Earth and Water


From the Prophecies of Verdan

The thirst for water will destroy much of the population.

The hunger for land will destroy mankind.


The ancients asked for offerings of earth and water. They knew what mattered, and what did not. Our decline began when the desires of man shifted from from the necessary to the nonessential.

The breaking of humanity will begin with water. Water, the source of life. Water, the universal solvent. Although it is the most abundant resource on earth, mankind can only consume a small percentage of it. In its desperate need to grow, to multiply, to advance, man has injured itself by polluting much of the potable water. In desperation, it has burrowed deep into the earth to tap untouched aquifers, it has developed technologies to remove salt from the seas, and it uses reverse osmosis to safely drink from its own polluted wastes.

As the global population continues its exponential growth, the strain on these fresh water sources will lead to a global scarcity. Water, the most abundant resource on earth, will become more valuable than oil, more valuable than gemstones, more valuable than gold. This is as it should be, as it ever should have been. Water is necessary for life. It is no trinket with some imagined value.

We have already glimpsed what the future holds. Nations – imagined entities whose shape is governed by natural boundaries and other nations – will compete with one another for access to water. It will be as it always has been and always will be. The strong will survive and the weak will assimilate or die. But this will not be the end.

Mankind’s ingenuity will resolve the issue with water. The cycle of water is eternal, and for every bit that man consumes, man will relinquish. Mankind will revel in its technological ingenuity, and will succeed in economically providing water to the world. Nations will shift and change, and humanity will continue forward only slightly diminished. The numbers that were lost will be replaced and multiplied. Mankind will grow vertically, until it is forced to grow horizontally. This horizontal growth will trigger the beginning of the end of humanity.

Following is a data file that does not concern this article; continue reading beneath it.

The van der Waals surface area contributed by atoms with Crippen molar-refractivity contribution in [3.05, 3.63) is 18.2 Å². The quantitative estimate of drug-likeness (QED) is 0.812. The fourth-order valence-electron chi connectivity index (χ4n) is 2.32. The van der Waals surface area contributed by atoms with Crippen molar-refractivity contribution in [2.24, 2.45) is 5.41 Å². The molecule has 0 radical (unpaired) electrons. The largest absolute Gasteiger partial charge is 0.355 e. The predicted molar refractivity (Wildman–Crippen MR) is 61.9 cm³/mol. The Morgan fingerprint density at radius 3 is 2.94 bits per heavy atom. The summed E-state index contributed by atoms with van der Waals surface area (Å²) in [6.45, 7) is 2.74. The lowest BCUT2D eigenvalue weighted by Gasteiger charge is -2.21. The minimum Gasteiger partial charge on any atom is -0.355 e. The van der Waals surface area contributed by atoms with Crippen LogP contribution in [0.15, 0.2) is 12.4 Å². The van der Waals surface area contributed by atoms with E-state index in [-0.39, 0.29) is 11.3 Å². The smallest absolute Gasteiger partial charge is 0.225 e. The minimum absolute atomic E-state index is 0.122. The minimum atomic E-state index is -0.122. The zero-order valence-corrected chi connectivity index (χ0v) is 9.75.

Land is finite. Land is not part of a perpetual cycle, or rather, not part of a cycle that can be used in the lifetime of a man. Its cycle is much slower, and as a consequence more lasting than mercurial water. Its exploitation is therefore much more difficult; once exploited, what was lost cannot be reclaimed.

As mankind spreads its homes and hovels, the amount of arable land will diminish. Nations will strain to feed themselves, developing new forms of urban agriculture to supplement their struggling crops. Nations will once more fight for control of the few remaining lots of land, but this time there will be no solution for peace. There will only be hunger, and the desire to satiate that hunger.

The contest will be bitter, the contest will be long. In the end none shall succeed, for the contest will leave the land barren and desolate. So consumed with the immediacy of its short existence, so divided by its purposeless bigotries, mankind will have destroyed the celestial garden it was charged with nurturing. The tainted fruits will provide no nourishment, no matter how well watered, and the death of man will come with distended bowel and sunken eye.

Transcribed by an unknown hand. 





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